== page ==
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mauro pane
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I agree with what you're saying don't get me wrong, but we all have different views on Kickstarter I believe and that is why ultimately people becomes disillusioned or disappointed.

Some believe it is a pre-ordering service, others that it is a way to get premium content for the game you are buying at discounted price, others they see it as a way for a project to exist in the first place. Whatever your view is of KS projects we must'n forget the name "Kickstarter" which implies to kick-start an idea or a business and to me this has severely lost is meaning over the years (speaking gas a backer) since most of those who uses KS nowadays have already a good business going. Without your money it simply cannot start, so if it is something you really want, the risk of NOT putting money is that the project never gets made.

Of course people will chose the already established companies over the small ones, less risks, more rewards, but again, I think that utterly defeats the point of KS in the first place which is ultimately about helping the little guys get out of the "ocean of nothigness" where an idea or a dream just gets lost and fades in time.

I am not saying either side is wrong in thinking this, just expression how *I* personally feel KS should be treated (not trying to tell people how they should feel about us).

 
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The Game Steward
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MauroP wrote:


We also need to remember why Kickstarter exists and I speak as a backer myself not creator. I support s project on KS even if sometimes it doesn't ends up being the best deal in the long run, because I believe in supporting smaller businesses over big, established companies which uses Kickstarter's money as an extra "cushion" or to "test the waters" for their product and in the worst case scenarios just because of greed.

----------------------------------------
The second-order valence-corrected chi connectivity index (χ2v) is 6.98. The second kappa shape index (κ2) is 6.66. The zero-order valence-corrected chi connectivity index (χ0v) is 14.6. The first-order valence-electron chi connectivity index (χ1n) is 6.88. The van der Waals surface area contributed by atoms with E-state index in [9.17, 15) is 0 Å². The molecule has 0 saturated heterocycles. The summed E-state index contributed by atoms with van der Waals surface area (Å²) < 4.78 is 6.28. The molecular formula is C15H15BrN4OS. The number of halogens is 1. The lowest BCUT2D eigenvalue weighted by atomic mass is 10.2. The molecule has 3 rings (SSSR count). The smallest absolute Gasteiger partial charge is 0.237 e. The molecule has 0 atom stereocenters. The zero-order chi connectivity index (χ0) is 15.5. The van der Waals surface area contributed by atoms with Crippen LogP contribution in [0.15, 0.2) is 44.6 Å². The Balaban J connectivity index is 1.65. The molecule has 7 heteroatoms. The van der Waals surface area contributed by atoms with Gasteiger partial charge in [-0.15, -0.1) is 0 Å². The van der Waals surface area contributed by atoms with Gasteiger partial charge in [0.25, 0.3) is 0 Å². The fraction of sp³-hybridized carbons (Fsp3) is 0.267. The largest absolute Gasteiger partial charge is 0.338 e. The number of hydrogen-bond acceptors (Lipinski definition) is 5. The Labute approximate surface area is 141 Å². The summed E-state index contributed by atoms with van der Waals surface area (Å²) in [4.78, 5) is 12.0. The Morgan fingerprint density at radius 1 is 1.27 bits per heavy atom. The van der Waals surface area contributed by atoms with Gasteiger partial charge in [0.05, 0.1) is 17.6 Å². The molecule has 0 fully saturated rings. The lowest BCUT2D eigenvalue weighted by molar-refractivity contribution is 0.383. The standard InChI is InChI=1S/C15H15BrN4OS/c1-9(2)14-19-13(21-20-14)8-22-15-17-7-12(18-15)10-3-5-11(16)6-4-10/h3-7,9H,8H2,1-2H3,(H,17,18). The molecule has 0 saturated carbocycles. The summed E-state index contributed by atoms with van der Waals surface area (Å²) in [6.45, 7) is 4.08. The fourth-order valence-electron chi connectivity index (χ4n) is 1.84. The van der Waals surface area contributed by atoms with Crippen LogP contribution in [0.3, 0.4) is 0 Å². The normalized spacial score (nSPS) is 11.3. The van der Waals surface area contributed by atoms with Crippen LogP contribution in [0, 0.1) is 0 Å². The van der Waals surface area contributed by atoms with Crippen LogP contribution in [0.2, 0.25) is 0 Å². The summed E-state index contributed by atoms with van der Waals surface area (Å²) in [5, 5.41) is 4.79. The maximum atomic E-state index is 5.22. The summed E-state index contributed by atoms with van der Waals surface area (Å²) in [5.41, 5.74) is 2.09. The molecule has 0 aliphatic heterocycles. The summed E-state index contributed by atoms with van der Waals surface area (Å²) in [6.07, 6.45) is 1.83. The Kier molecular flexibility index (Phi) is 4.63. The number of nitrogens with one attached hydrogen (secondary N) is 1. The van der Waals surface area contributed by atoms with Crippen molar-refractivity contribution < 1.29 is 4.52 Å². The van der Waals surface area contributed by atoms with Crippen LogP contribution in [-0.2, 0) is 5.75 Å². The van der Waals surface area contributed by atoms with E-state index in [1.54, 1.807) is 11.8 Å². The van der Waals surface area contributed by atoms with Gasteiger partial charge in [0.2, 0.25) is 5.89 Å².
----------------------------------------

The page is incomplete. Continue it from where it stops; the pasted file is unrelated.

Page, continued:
When I back a project I do it not because I am going to get a bargain or because I want to preorder a game but because I want to show the creators I support them so much I am willing to give them money in advance and place my trust in them, I am well aware of the risks of losing my money or not getting what I hoped to get, but I made a choice to help their vision, not my own. This is what I believe Kicstarter should be about.


I'm a bit more cynical, myself. As someone who owns an online game store that specializes in offering Kickstarter games (and backed DMM!), I gave up any notion about what Kickstarter "should" be about. It's a for profit company that offers a service (alternative financing compared to VC or Bank loans) that the owners of Kickstarter believe will make them money. Large companies (e.g. CMON) and first time publishers alike are welcome to launch projects on Kickstarter.

Despite my cynicism about Kickstarter as a company, though, I appreciate what Kickstarter allows others to accomplish. Here at The Game Steward, our favorite projects to back are from first time publishers who have something new and interesting to bring to market. We have backed over 450 projects now, more than half of which are from small indie publishers or first time project creators.

However, I also believe that if some backers want to pledge for games only if they are getting a bargain, or because they want KS Exclusives, or because they are bored and have nothing else to do, it's all good. There is no right or wrong reason to back a Kickstarter game project. Every backer who pledges - regardless of the reason - puts money in the pocket of a project creator that is used to publish the game, and that's why project creators put their game on Kickstarter, right?

But if a backer specifically pledges on Kickstarter because of the belief that it is a "bargain," then I'd tell them to do a lot of research, because it's very true that many Kickstarter games end up costing more than at retail. It's one of the many risks to consider when backing a Kickstarter campaign.
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gary gee
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GreenLaborMike wrote:
MauroP wrote:


We also need to remember why Kickstarter exists and I speak as a backer myself not creator. I support s project on KS even if sometimes it doesn't ends up being the best deal in the long run, because I believe in supporting smaller businesses over big, established companies which uses Kickstarter's money as an extra "cushion" or to "test the waters" for their product and in the worst case scenarios just because of greed.

When I back a project I do it not because I am going to get a bargain or because I want to preorder a game but because I want to show the creators I support them so much I am willing to give them money in advance and place my trust in them, I am well aware of the risks of losing my money or not getting what I hoped to get, but I made a choice to help their vision, not my own. This is what I believe Kicstarter should be about.